Calculation tool View your return

Use the Calculation tool and see
the return on your assets


Quarterly Bulletin Investment Outlook

An exclusive opportunity to receive
the Wealtheon Investment Outlook


Wealtheon now sets its sights on upper mid-range

6 February 2014, De Tijd

Written by Christophe de Rijcke

Wealtheon’s origins date back to 1971 with GIM Algemeen Vermogensbeheer, founded by Peter Zwart. At the time, establishing an asset management firm with no links of any kind to a bank was a somewhat pioneering move, explains Peter Zwart’s son, Victor, the current CEO at Wealtheon. Father and son founded Wealtheon in 2005 once a non-competition clause had expired. That clause arose from the sale of GIM in 1999 to Insinger de Beaufort (now part of BNP Paribas).

After eight years spent getting properly established – including 18 months working on obtaining an FSMA licence – Wealtheon now has a tidy €350 million under management. ‘Each year, we grow by €30 to 50 million,’ says Victor Zwart. A team of around ten people operates out of the company’s head office in Uccle, six of whom wear three hats: analyst, manager and relationship manager. ‘That way, everyone will be fully informed when talking to clients,’ he points out. Wealtheon also has a branch office in Eindhoven. ‘We’re looking at whether we should be expanding abroad,’ says Victor, who has lived in Belgium since he was six, without losing his Dutch accent.

Expansion has also come in Wealtheon’s type of client base. When it started out, the company focused on assets starting at €1 million. But now this range is being extended to portfolios starting at €250,000. Wealtheon works for these clients in conjunction with the online trading sites Keytrade Bank and Binck. ‘That’s the only way we can keep our management costs to 0.75 per cent per year,’ says Zwart. ‘Including performance fees, clients pay an average of 1 per cent a year in costs.’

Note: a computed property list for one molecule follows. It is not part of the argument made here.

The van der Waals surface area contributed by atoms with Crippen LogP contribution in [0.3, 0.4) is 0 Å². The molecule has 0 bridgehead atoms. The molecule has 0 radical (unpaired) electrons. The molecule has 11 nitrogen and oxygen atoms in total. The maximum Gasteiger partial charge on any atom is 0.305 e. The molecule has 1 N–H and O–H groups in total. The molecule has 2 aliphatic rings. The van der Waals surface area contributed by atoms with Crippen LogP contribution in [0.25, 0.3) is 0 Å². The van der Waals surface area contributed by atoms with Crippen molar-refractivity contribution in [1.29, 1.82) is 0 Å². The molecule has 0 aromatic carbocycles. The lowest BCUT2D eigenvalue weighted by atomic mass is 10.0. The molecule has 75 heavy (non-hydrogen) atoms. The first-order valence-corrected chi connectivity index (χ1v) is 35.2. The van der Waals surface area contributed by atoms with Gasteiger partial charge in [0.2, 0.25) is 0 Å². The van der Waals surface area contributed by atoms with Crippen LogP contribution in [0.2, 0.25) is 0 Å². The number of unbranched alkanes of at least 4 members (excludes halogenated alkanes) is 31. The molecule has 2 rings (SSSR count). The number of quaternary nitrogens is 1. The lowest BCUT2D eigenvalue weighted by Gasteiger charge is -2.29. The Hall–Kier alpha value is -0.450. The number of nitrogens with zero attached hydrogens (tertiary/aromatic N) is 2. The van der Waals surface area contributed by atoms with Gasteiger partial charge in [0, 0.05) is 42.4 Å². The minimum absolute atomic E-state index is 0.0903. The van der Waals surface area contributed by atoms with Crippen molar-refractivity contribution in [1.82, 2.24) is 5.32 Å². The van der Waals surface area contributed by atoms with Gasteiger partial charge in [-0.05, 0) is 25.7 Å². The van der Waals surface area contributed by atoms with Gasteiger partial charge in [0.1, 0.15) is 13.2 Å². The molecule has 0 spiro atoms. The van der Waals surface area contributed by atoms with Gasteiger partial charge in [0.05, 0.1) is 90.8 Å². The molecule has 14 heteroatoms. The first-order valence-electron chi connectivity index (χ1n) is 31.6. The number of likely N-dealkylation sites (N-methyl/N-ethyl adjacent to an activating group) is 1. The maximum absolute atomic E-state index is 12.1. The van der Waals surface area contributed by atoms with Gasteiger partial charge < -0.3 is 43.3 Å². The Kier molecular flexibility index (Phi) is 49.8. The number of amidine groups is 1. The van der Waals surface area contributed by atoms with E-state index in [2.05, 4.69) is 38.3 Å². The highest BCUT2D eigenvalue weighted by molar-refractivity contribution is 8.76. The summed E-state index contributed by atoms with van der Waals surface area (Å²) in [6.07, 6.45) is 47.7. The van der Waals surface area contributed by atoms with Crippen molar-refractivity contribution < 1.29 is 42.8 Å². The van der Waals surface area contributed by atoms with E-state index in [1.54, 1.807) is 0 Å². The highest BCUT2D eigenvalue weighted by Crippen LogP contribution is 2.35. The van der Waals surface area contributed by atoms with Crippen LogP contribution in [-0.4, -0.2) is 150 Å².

In exchange for those fees, Wealtheon manages a portfolio of around ten equity and bond etf’s. The composition of these funds depends on the risk profile selected. This has a dual purpose. ‘First of all our aim is to avoid any significant losses. If we encounter difficult economic times, we are able to wind back our position in equities substantially. As a result, in the crisis year of 2008, we were able to restrict our clients’ losses on their worldwide equity portfolios to 13 per cent, compared with a 39 percent loss for the market.’

Victor Zwart’s second aim is to beat the market. He believes that this is part of the added value provided by a manager. ‘Last year it was touch and go right through to the very last day. But in the end we performed half a percentage point better than the market.’

About Wealtheon


More from this category